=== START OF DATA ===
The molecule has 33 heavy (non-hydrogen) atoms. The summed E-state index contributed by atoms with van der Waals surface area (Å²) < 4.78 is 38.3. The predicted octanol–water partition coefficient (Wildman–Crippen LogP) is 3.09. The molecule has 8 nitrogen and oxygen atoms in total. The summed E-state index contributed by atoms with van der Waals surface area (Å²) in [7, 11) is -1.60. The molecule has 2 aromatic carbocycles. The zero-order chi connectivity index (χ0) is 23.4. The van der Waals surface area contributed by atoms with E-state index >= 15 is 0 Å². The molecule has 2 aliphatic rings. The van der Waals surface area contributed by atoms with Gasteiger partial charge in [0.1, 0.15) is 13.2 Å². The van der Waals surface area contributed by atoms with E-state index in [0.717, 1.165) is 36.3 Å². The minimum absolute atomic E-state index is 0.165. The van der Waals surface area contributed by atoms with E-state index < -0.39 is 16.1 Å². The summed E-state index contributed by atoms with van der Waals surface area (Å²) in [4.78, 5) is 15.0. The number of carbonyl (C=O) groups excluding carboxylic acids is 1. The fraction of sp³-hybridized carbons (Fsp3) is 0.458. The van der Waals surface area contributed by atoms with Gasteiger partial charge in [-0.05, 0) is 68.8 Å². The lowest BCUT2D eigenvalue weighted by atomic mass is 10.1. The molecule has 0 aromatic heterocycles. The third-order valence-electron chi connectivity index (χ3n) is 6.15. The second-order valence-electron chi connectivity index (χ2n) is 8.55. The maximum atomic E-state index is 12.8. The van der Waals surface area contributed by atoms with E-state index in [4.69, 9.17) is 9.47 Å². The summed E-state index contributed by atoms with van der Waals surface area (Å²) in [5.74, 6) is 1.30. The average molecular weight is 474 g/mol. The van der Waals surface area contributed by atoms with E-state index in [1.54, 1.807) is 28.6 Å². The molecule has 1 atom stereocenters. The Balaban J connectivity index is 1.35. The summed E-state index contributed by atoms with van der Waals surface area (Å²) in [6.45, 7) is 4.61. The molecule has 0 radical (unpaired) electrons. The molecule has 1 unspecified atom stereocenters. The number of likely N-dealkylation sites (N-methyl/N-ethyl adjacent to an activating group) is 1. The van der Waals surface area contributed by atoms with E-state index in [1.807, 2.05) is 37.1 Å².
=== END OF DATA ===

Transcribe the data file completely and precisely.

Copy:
The molecule has 33 heavy (non-hydrogen) atoms. The summed E-state index contributed by atoms with van der Waals surface area (Å²) < 4.78 is 38.3. The predicted octanol–water partition coefficient (Wildman–Crippen LogP) is 3.09. The molecule has 8 nitrogen and oxygen atoms in total. The summed E-state index contributed by atoms with van der Waals surface area (Å²) in [7, 11) is -1.60. The molecule has 2 aromatic carbocycles. The zero-order chi connectivity index (χ0) is 23.4. The van der Waals surface area contributed by atoms with E-state index >= 15 is 0 Å². The molecule has 2 aliphatic rings. The van der Waals surface area contributed by atoms with Gasteiger partial charge in [0.1, 0.15) is 13.2 Å². The van der Waals surface area contributed by atoms with E-state index in [0.717, 1.165) is 36.3 Å². The minimum absolute atomic E-state index is 0.165. The van der Waals surface area contributed by atoms with E-state index < -0.39 is 16.1 Å². The summed E-state index contributed by atoms with van der Waals surface area (Å²) in [4.78, 5) is 15.0. The number of carbonyl (C=O) groups excluding carboxylic acids is 1. The fraction of sp³-hybridized carbons (Fsp3) is 0.458. The van der Waals surface area contributed by atoms with Gasteiger partial charge in [-0.05, 0) is 68.8 Å². The lowest BCUT2D eigenvalue weighted by atomic mass is 10.1. The molecule has 0 aromatic heterocycles. The third-order valence-electron chi connectivity index (χ3n) is 6.15. The second-order valence-electron chi connectivity index (χ2n) is 8.55. The maximum atomic E-state index is 12.8. The van der Waals surface area contributed by atoms with E-state index in [4.69, 9.17) is 9.47 Å². The summed E-state index contributed by atoms with van der Waals surface area (Å²) in [5.74, 6) is 1.30. The average molecular weight is 474 g/mol. The van der Waals surface area contributed by atoms with E-state index in [1.54, 1.807) is 28.6 Å². The molecule has 1 atom stereocenters. The Balaban J connectivity index is 1.35. The summed E-state index contributed by atoms with van der Waals surface area (Å²) in [6.45, 7) is 4.61. The molecule has 0 radical (unpaired) electrons. The molecule has 1 unspecified atom stereocenters. The number of likely N-dealkylation sites (N-methyl/N-ethyl adjacent to an activating group) is 1. The van der Waals surface area contributed by atoms with E-state index in [1.807, 2.05) is 37.1 Å².